"There was no question of being gay: you could not be gay", says Andrew Moffat, recalling his schooldays in 1980s Birmingham. "I don't want any child to go through that, those years of self-hatred.
"And how do you stop it? By teaching children that there are different people, different families, and that's fantastic."
To start to realise that goal of classrooms free from prejudice, Andrew - no assistant head of Parkfield Community School in Birmginah, created 'No Outsiders', a lesson programme designed to teach pupils about acceptance and the characteristics protected under the Equality Act - race, gender, disability and sexuality.
A hit with pupils and teachers alike - as well as much as Ofsted who highlighted 'No Outsiders' as a key strength of the school - the programme had been piloted in around 60 schools across England and Wales since 2015.
It was successfully taught by Andrew himself at Parkfield until the start of this year when, parents unhappy the simple idea of acknowledging the existence of LGBTQ people in the classroom began campaigning against 'No Outsiders' in a series of increasingly nasty - and increasingly personal - protests.
"There was a petition," Andrew recalls of the first days of the backlash. "People were saying I was sexualising children, making children gay and lesbian."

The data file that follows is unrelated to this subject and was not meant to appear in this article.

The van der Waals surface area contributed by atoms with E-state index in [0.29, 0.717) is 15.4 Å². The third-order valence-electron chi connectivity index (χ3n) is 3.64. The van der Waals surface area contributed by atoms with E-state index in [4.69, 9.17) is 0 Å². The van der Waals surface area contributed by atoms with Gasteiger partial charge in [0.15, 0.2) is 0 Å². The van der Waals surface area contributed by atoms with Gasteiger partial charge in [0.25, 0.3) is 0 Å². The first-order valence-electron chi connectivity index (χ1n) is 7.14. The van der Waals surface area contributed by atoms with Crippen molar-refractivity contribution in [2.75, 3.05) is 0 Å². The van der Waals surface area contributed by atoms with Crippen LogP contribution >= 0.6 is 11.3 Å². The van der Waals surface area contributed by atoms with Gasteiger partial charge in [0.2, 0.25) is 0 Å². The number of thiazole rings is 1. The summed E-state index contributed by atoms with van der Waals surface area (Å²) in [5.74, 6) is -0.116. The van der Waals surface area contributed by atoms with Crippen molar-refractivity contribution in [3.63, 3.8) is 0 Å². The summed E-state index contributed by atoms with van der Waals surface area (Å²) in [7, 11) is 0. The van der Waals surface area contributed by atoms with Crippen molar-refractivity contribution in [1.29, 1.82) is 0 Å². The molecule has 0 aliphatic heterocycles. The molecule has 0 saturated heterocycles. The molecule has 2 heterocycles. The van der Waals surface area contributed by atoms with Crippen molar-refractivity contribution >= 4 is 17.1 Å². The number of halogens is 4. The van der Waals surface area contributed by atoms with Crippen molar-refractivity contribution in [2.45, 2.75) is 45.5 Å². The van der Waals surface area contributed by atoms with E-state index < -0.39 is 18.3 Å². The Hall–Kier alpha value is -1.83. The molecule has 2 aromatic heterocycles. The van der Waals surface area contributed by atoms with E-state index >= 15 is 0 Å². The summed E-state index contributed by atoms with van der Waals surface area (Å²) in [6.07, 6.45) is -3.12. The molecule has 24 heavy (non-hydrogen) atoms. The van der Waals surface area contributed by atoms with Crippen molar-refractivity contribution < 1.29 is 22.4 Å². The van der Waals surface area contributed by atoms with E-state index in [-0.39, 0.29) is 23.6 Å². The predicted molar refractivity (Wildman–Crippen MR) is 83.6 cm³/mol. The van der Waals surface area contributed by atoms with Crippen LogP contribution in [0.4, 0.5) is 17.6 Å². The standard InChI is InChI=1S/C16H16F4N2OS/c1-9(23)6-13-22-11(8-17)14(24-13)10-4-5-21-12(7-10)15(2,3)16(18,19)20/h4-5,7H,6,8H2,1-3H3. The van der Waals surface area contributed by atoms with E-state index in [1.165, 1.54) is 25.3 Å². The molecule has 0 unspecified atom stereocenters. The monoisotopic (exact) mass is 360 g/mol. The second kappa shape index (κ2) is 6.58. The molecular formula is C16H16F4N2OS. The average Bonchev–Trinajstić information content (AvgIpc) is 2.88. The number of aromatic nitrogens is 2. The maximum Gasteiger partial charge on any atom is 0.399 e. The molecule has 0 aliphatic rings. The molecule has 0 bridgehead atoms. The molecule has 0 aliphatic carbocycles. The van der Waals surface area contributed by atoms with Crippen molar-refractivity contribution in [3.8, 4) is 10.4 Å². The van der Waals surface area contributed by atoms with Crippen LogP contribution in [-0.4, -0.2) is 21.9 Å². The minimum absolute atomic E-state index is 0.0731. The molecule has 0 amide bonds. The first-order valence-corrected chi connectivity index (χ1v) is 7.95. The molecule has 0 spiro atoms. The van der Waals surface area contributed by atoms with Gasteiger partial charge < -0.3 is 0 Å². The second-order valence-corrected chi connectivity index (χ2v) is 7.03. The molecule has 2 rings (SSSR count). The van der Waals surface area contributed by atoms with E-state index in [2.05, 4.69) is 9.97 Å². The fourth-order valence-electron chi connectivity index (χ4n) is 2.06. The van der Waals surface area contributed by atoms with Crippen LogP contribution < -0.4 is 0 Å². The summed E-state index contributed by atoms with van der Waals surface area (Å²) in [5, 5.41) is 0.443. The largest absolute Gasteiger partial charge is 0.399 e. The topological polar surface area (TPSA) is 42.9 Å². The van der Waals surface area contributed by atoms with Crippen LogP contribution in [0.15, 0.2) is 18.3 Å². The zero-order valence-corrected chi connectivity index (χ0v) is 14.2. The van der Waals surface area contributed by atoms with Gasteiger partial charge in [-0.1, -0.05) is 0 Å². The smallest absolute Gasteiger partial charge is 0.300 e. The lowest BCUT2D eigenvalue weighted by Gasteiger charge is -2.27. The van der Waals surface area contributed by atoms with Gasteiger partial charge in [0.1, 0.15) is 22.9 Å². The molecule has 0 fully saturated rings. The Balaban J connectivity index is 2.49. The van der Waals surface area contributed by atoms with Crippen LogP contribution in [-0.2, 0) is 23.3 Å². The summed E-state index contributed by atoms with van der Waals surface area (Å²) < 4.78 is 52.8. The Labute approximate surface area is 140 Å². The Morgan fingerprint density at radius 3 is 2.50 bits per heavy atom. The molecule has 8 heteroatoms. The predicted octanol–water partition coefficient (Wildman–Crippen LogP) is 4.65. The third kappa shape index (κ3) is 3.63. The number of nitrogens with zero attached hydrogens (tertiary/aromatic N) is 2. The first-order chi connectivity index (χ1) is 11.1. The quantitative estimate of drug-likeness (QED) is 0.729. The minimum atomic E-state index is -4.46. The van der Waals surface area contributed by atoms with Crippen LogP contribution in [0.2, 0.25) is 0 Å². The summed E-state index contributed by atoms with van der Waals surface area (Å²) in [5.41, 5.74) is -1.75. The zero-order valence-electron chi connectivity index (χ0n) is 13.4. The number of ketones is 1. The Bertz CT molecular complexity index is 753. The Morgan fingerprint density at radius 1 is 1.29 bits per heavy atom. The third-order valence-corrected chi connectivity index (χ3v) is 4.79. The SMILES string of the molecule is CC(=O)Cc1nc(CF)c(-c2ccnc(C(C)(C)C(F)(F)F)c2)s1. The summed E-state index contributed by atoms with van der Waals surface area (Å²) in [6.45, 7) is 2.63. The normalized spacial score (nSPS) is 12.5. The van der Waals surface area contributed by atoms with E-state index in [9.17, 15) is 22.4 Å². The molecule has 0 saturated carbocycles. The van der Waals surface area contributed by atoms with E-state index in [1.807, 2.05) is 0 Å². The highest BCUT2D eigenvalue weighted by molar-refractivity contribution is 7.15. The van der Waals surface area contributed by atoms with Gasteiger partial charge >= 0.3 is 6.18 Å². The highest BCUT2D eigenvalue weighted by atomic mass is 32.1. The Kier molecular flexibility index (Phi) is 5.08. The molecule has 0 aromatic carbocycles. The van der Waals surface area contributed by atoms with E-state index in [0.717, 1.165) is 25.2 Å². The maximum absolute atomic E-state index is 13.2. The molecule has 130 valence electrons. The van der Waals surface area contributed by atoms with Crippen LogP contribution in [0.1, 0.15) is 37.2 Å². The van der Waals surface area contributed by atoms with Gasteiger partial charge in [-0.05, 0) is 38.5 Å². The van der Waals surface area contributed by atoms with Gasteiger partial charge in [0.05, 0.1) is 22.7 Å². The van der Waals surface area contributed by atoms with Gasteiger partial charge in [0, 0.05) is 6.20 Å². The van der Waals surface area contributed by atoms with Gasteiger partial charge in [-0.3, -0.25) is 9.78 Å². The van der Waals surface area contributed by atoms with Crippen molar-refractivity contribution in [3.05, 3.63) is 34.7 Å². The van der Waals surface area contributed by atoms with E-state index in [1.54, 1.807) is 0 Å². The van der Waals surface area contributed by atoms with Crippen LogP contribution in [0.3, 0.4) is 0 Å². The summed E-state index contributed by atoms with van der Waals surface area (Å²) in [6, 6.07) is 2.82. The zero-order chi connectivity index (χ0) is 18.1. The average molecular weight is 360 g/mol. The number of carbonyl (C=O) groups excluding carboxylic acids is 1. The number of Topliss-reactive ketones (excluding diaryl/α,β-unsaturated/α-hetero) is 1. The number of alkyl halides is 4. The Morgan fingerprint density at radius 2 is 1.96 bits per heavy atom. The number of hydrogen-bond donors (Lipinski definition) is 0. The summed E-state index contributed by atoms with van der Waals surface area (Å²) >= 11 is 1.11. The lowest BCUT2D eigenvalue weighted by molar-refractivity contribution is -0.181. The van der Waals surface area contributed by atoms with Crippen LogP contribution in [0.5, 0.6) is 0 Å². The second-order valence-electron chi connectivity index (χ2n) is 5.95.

By the time protests had spread to other schools in Brimingham and across England teaching 'No Outsiders' or other similarly inclusive programmes, generating national headlines in the process, this popular teacher had unwittingly found himself at the centre of one of the fiercest equality battles the UK had seen in years.
"I think it all comes down to this this fundamental misconception that you choose to be gay," Andrew says of the bigoted ire being directed at 'No Outsiders'.
"You don't. Protestors have said that we're confusing children by doing this, but that's not my experience at all. And let's not forget that some children in our schools have got two moms or two dads. It's really important that they know their family is welcome and accepted."
Despite the hostility, Andrew has refused to be cowed by pressure from a prejudiced few, proudly leading the Birmginham Pride parade in May alongside leading queer Islamic figures - an image that served as a rousing reminder that it is our similarities, not our differences, which define us as a society.
"What it shows is how ideas can change and how society can change, and that gives me huge hope for my own situation, my own school, and the future of this work," he smiles.
"Change doesn't come easily. It might take a couple of years or ten years, but we will get there. We've got such a long way to go, but we've come such a long way already."
Listen to Andrew's story below: